Tuesday, November 29, 2011

Monday (er, Tuesday) Marriage Matters: Driving

Thanksgiving went well, although, as I suspected, there is no perfect solution to splitting holidays.  So we're still working on it. 

Thanksgiving also brought up another interesting issue in our marriage - driving.  Recently, when discussing our Egyptian friends, Mark turned to me and asked if the mom in the family drove.  I looked at him as if he was insane, and said, "of course."  (Women in Egypt are allowed to drive.)  He shrugged and said he had never seen her drive.  I looked at him and said, "I don't drive when we're together."  Which is true, except for when we go to some beer related event or festival and I DD. 

This weekend, I did more driving on a car trip than I think I've done the entire time we've been together.  I don't enjoy driving, and I definitely don't enjoy driving on long car trips.  Couple this with the fact that my husband is a major backseat driver (he starts tapping me from like, two miles away to slow down when there is a car ahead with the brake lights on), and that I hate driving stick shift, and yeah, my husband does 90% of the driving when we are together.

I see this dynamic in a lot of couples, and it feels pretty gendered, other than my parents, where my mother drives and my father "navigates" or, sometimes, covers his eyes and cowers in the corner while on mountains and cliffs.  I have a number of little old lady clients who do not drive, and have never driven. The reason a lot of people give is that their spouse likes to drive, and they do not.  I believe I also used this excuse as to why I do not do the income taxes and got a dirty look from my husband, who also does not like to do the taxes. 

I always offer to drive, in the "I'm offering because I know you'll say no" kind of way, but this weekend, I wound up behind the wheel for part of the trip up to New Jersey and the entire trip home, while my husband sat next to me in the car and tried to make pleasant conversation.  That lasted for about 20 minutes and then we decided to see if we could download books on tape.  We wound up listening to 12 Angry Men for most of the ride, which was a lot of fun, and then the Indigo Girls for the rest of the night, as whoever drives gets to pick the music (I suspect this is a big part of why my husband offers to drive.) 

So weigh in - do you drive the most, or does your spouse?  Is it always the man who does more driving?  In same-sex couples, is it the same way, that one partner prefers to drive?  Do you discuss it, or is it just the way it is? 

Monday, November 21, 2011

Monday Marriage Matters: The Holidays

It wouldn't, couldn't, be Thanksgiving week without the "how the eff do you split the holidays between your families" post, now could it?

(yes, it's too early for Christmas, but when a fellow APWer invites you over to make gingerbread houses, you do not say no)

This year, we are doing that thing that last year I said I wouldn't do: we are going to visit Mark's family for Thanksgiving.  Which means that not only do I have to go to New Jersey, I'm going to be spending Thanksgiving with my brother-in-law, who normally I like, but he roots for Dallas and apparently the Dallas game is required viewing on Thanksgiving.  I'm trying to not be petty about this, but seeing as I've already e-mailed my SIL to see if there is anything else planned during the Dallas game for the rest of us to do, that's clearly out the window.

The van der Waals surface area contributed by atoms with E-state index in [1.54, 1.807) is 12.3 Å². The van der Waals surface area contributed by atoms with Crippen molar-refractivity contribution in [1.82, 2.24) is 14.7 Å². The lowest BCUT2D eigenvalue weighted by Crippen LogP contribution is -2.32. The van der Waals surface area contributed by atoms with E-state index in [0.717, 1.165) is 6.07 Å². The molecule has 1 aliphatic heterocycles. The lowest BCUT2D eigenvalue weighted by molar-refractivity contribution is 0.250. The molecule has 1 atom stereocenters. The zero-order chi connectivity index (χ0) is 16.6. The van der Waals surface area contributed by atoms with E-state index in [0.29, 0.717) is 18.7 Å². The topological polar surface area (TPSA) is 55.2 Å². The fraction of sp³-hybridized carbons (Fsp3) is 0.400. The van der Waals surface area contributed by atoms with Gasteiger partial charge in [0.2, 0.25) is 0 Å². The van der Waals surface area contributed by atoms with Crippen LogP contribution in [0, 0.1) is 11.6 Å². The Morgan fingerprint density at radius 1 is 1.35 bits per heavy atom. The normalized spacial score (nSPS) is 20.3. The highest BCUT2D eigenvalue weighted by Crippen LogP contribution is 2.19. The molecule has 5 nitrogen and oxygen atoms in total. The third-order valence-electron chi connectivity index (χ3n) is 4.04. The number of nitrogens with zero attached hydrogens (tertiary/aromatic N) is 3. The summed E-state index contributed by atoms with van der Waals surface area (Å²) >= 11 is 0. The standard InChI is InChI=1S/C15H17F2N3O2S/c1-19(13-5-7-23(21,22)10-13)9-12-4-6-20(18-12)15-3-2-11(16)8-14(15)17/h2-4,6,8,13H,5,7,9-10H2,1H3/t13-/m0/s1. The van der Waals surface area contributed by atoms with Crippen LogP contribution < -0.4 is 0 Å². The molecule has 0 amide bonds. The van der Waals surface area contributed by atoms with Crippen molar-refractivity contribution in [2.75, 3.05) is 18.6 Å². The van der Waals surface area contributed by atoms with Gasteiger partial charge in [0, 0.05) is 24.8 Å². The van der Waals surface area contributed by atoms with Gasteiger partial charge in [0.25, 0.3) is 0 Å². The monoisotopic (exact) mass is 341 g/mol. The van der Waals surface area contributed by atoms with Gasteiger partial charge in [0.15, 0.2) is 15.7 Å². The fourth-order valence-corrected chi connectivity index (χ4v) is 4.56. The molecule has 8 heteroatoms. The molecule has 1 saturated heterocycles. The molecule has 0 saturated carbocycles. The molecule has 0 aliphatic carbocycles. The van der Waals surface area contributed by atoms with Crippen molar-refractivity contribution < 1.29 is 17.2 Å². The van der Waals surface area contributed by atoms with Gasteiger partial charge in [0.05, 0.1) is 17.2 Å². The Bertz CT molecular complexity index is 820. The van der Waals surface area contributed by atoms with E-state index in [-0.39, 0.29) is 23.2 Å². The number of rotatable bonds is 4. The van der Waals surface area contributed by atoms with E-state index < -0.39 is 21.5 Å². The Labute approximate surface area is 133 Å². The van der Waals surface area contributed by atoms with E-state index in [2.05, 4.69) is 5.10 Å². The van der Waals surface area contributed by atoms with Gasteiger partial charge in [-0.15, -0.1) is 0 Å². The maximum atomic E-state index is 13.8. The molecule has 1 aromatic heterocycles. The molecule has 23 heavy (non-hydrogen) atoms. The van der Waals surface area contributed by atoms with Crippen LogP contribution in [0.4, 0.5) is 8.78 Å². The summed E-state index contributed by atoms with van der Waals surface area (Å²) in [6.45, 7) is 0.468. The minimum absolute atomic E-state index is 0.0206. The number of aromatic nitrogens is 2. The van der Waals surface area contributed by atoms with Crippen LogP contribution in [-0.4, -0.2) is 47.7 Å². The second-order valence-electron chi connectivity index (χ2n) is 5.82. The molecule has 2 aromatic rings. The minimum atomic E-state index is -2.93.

I find myself feeling incredibly anxious about not spending Thanksgiving with my family.  It turns out that also, not hosting Thanksgiving does not stop me from worrying that a) we won't have enough food or b) I'm not making enough food.  Which is why I've offered to bring 5 dishes to Thanksgiving dinner.  

I would be lying if I did not talk about one of the bigger issues here: I'm spending Thanksgiving with strangers.  My sister-in-law has invited both her family and her in-laws, and all are coming (is this what normal people do? My family is hard pressed to do anything normal.)  I have met, and like, her husband's family (they are pretty much the nicest, friendliest, most fun-having people I've ever met), but Thanksgiving should be the time of year in which you can wear elastic waist pants and not worry about sticking your elbow in the cranberry sauce, not a time of year to be on your best behavior so you don't humiliate your sister (perhaps by not writing a blog post about how afraid of her in laws you are...).  In addition, I don't know how they feel politically, which shouldn't be an issue at Thanksgiving, I'll agree, but I do enough political work that it sometimes comes out, and it's also REALLY hard to stay quiet when somebody else says something I don't agree with.  Also, will they follow the seemingly age-old rule that the womenfolk all get up after dinner and do the dishes together while the men sit around the table drinking brandy?  Because that rule sucks and I don't want to take part in it, but I don't want to seem unhelpful.  

I'm trying to focus on the fact that I get Christmas with my family and that this is what our families asked us to do this year - his sister asked to host Thanksgiving, mine wanted to host Christmas, and his mother kindly requested we come up with a way to stop eating and running at the holidays, which is probably fair but has left me without something to agonize and stress out over and I'm just not sure how to celebrate the holidays without that.  (Clearly I'm substituting my stranger-danger anxiety instead.) 

How are you managing this issue this year?  Does anyone have any advice on how to be nice to the Dallas fans at Thanksgiving?  Or to avoid telling somebody that you think that Herman Cain is maybe not such a great choice for President?  How do you get the men to get up and help with the dishes as well as the women?